While Artificial Intelligence (AI) is the general science of imitating human capabilities, Machine Learning (ML) – or automated learning – trains a machine to learn.
Machine Learning refers to a computer’s ability to ‘learn’ to improve its performance in order to solve problems for which it had not been originally programmed.
ML emerged in 1951, but the general public only became aware of its power in 1997, when the Deep Blue computer defeated chess champion Gary Kasparov. Since then, this science has brought us the self-driving car, voice recognition and spam filters, to name but a few. These technologies are also used by innovative companies to identify security breaches and potential hazards.
While the human mind is only able to process three or four dimensions, AI algorithms have no limits. Since it is not a sector-specific science, the potential applications of ML in the field of construction are vast.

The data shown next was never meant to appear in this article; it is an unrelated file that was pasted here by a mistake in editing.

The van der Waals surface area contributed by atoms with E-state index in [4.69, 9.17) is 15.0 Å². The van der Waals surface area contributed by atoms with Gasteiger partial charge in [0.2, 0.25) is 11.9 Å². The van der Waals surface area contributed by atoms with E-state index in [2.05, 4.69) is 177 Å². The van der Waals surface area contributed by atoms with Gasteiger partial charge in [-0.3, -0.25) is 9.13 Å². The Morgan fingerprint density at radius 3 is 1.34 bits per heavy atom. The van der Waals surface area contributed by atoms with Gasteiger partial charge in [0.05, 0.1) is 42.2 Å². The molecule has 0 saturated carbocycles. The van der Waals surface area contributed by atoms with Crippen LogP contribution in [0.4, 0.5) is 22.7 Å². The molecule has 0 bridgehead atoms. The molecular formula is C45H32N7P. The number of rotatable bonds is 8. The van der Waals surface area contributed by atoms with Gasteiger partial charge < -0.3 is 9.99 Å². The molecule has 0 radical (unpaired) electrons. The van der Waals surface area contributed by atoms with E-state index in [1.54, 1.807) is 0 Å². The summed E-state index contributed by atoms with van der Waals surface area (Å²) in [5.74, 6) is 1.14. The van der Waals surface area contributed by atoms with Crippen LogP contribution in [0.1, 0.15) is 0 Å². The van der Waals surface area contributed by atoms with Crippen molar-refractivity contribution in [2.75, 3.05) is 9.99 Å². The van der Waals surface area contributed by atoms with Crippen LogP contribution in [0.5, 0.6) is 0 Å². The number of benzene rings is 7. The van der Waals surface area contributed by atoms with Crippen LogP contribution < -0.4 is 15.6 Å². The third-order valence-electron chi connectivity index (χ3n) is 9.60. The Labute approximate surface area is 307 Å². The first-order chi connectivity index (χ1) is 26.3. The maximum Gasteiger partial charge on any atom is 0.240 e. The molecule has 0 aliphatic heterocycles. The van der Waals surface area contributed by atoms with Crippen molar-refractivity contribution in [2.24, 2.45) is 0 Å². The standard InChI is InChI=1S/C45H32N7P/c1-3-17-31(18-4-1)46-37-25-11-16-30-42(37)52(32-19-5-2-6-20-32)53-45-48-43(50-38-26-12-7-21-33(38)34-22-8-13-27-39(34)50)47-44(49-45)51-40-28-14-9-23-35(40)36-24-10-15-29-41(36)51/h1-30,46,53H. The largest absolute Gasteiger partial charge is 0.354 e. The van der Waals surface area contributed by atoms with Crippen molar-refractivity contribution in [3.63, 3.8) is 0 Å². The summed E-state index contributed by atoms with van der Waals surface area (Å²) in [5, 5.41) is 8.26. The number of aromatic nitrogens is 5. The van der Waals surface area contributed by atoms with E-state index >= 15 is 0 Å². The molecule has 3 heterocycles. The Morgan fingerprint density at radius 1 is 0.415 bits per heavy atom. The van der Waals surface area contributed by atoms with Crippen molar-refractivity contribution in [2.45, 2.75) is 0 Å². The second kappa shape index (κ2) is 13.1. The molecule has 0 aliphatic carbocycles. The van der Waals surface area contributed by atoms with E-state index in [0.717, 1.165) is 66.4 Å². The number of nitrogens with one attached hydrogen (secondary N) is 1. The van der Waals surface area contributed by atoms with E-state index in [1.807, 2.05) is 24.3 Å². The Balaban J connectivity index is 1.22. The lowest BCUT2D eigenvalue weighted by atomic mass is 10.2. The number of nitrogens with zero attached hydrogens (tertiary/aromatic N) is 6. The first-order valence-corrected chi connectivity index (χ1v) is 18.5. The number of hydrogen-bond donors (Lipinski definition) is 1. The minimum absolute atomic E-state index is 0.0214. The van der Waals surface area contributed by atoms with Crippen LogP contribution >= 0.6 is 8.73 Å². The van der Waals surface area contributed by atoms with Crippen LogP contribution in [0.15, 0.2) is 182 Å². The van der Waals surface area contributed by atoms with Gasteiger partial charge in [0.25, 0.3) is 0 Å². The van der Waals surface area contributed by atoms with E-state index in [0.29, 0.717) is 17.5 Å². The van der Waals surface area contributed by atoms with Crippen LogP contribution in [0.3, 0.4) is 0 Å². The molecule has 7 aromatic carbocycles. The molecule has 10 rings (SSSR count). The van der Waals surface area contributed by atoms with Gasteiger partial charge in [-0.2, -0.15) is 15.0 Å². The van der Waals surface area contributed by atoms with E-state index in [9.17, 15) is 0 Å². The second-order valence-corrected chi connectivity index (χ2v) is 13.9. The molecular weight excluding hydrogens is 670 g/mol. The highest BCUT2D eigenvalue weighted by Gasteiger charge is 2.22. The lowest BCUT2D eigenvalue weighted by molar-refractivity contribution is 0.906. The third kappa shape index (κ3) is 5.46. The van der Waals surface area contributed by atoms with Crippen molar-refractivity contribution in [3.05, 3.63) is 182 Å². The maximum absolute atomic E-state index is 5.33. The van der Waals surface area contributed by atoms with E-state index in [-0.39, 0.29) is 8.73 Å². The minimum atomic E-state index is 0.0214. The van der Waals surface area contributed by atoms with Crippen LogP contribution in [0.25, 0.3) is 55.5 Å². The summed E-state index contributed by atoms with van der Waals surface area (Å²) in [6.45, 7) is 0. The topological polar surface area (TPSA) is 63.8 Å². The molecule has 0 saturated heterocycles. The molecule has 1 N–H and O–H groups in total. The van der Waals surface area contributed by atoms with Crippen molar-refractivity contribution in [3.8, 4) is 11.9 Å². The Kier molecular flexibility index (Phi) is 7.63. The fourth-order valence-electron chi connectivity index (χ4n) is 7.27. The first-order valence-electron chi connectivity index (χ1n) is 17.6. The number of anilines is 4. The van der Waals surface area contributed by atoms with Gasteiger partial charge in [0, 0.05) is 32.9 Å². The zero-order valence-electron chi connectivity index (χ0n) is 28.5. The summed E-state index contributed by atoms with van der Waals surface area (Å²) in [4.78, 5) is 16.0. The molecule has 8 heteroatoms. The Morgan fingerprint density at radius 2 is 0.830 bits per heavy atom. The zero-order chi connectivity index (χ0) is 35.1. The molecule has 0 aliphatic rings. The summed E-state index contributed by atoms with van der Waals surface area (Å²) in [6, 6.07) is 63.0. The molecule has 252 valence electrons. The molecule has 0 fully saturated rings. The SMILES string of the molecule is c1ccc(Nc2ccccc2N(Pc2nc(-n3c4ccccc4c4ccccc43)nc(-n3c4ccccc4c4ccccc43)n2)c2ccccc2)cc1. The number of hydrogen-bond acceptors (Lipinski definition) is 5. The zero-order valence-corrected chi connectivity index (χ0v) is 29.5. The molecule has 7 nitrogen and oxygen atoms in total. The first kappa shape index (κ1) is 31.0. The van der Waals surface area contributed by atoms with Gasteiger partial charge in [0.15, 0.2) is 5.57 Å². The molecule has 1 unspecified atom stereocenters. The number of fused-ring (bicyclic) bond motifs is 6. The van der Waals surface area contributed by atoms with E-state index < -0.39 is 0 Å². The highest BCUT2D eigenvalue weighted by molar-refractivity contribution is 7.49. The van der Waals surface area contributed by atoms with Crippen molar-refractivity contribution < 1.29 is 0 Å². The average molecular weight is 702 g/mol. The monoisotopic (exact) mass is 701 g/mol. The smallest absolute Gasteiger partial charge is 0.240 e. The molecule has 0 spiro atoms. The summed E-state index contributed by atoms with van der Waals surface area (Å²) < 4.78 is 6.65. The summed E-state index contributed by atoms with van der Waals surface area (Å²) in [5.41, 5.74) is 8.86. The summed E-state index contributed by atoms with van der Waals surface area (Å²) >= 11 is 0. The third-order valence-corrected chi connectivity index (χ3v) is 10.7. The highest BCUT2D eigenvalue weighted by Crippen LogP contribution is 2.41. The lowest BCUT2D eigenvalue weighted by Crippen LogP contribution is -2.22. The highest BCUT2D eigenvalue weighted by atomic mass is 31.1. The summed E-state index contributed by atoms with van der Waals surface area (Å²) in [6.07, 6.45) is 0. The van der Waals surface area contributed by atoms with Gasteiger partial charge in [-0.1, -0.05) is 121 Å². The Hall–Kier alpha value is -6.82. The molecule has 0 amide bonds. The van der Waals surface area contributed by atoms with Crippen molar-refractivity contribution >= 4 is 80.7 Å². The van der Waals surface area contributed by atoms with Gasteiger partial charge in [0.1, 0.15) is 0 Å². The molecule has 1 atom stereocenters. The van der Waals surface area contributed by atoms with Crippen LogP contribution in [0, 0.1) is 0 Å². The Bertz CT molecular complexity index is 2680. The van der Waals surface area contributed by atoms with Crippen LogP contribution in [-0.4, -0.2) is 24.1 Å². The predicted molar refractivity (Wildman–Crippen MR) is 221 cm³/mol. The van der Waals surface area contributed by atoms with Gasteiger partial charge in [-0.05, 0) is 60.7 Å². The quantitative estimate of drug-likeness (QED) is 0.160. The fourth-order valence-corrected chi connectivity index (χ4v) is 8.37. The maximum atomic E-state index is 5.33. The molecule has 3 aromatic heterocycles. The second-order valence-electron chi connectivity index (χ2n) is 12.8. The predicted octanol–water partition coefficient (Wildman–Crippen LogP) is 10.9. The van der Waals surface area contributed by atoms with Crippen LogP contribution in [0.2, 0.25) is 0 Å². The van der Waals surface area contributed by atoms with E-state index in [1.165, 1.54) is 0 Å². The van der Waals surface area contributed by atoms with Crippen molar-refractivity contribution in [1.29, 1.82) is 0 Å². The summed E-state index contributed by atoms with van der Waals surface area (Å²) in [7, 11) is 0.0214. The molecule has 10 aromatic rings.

We discuss 2 of them here: generative design and image analysis.
Generative Design makes it possible to design buildings beyond the limits of human creativity. Based on defined constraints (e.g. geometric, thermal and behavioural), algorithms generate all possible solutions that meet the required criteria. Advanced simulations make it possible to anticipate risks while reducing lead times and costs.
A second application that will have a huge impact on construction is image marking and analysis. The technology can be used to identify and analyse hazards, to categorise and label site photographs etc. It can even be used to identify people who are violating safety standards.
Other applications could include processing notifications, identifying missing materials, organising documents, and even piloting drones and operating machines. The possibilities are virtually endless.